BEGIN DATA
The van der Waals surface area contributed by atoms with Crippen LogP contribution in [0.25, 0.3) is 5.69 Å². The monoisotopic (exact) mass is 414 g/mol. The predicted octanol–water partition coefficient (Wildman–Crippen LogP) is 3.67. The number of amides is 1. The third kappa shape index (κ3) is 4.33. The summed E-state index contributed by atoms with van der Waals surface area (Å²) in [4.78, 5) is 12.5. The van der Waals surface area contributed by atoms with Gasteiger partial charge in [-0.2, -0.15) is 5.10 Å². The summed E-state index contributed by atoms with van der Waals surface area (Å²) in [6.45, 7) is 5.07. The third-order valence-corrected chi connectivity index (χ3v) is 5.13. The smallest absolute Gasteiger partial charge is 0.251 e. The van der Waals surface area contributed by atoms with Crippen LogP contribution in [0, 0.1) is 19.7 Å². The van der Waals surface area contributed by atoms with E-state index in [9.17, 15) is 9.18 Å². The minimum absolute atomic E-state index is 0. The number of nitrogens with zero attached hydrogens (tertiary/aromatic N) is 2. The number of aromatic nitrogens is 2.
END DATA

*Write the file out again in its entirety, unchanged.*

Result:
The van der Waals surface area contributed by atoms with Crippen LogP contribution in [0.25, 0.3) is 5.69 Å². The monoisotopic (exact) mass is 414 g/mol. The predicted octanol–water partition coefficient (Wildman–Crippen LogP) is 3.67. The number of amides is 1. The third kappa shape index (κ3) is 4.33. The summed E-state index contributed by atoms with van der Waals surface area (Å²) in [4.78, 5) is 12.5. The van der Waals surface area contributed by atoms with Gasteiger partial charge in [-0.2, -0.15) is 5.10 Å². The summed E-state index contributed by atoms with van der Waals surface area (Å²) in [6.45, 7) is 5.07. The third-order valence-corrected chi connectivity index (χ3v) is 5.13. The smallest absolute Gasteiger partial charge is 0.251 e. The van der Waals surface area contributed by atoms with Crippen LogP contribution in [0, 0.1) is 19.7 Å². The van der Waals surface area contributed by atoms with E-state index in [9.17, 15) is 9.18 Å². The minimum absolute atomic E-state index is 0. The number of nitrogens with zero attached hydrogens (tertiary/aromatic N) is 2. The number of aromatic nitrogens is 2.